People gathered around a tank in the aquarium

Campbell River’s ‘catch and release’ Aquarium

There are only seven ‘catch and release’ aquariums in British Columbia, and one of them is in Campbell River. The Discovery Passage Aquarium is also in the first building dedicated to this purpose in British Columbia. 

“This job is very interesting and engaging, but it’s all a means to an end.  We want to work hard to change our relationship with nature, because in its current state it is unsustainable,” explained Ricky Belanger, Manager of the Discovery Passage Aquarium.

Image credit: Ricky Belanger, Manager of the Discovery Passage Aquarium – submitted photo

“It’s hard to get people interested in changing their ways if they don’t know why they’re doing it. So taking these animals out of their natural setting and doing our best to recreate their natural habitats in a captive setting, we can engage with them and learn about them while the animals are still in a comfortable setting. We’re working towards healthier oceans. One of our goals is to work towards a world where aquariums aren’t actually necessary.” 

This is the aquarium’s 10th operating season.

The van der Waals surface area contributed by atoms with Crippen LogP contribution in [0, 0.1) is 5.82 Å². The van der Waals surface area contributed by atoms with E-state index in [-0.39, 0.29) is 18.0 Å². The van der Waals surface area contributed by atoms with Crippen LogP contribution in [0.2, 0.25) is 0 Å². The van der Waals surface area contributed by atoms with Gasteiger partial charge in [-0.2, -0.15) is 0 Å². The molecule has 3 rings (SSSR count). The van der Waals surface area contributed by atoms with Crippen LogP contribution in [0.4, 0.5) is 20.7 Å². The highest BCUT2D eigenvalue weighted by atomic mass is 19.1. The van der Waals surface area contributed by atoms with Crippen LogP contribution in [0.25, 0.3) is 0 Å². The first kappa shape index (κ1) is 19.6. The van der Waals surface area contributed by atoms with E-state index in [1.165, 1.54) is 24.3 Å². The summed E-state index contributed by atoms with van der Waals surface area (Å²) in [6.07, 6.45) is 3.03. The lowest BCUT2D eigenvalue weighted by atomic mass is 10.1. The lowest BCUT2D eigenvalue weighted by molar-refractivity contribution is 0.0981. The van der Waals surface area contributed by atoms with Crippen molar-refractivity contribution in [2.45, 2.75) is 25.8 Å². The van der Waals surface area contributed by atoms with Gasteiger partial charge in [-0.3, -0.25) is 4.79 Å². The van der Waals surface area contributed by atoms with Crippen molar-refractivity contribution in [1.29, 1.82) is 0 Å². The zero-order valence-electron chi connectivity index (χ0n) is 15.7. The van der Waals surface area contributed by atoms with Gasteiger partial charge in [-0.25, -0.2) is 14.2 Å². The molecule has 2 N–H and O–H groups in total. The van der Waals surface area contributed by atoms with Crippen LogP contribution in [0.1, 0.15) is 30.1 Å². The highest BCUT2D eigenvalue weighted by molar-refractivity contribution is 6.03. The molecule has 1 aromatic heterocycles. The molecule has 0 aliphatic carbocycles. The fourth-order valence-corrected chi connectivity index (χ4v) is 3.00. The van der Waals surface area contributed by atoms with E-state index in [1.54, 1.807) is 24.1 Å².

“I’ve been running the place for the last four and a half years. It’s been my duty to collect animals, release animals, hire the staff, and all of that stuff since that I started in 2018,”  said Belanger.

British Columbia’s first catch and release aquarium opened in Ucluelet, during 2004. 

It occupied the same small building that now sits at the foot of the Discovery Pier. Mark Wunsch purchased all of the assets of the old Ucluelet Aquarium for about $10,000 and shipped them up to Campbell River. He founded the Discovery Passage Sea Life Society. 

“This year (the season) is going to be between five and six months,  depending on how the Fall progresses. We’re expecting much more interest from the public because COVID is seemingly on its way out,” said Belanger.

“We have anywhere between 80 to a hundred species, among the ones that visitors see at first glance upon entering the aquarium.”

A Giant Pacific Octopuses cups – Photo courtesy Discovery Passage Aquarium
Blackeye Hermit Crab – Photo courtesy Discovery Passage Aquarium
Squat Lobster – Photo courtesy Discovery Passage Aquarium

The aquarium holds:

  • A Giant Pacific Octopus named ‘Raisen’
  • 15 Coho and 15 Chinook Salmon, which the Quinsam River Hatchery supplies every year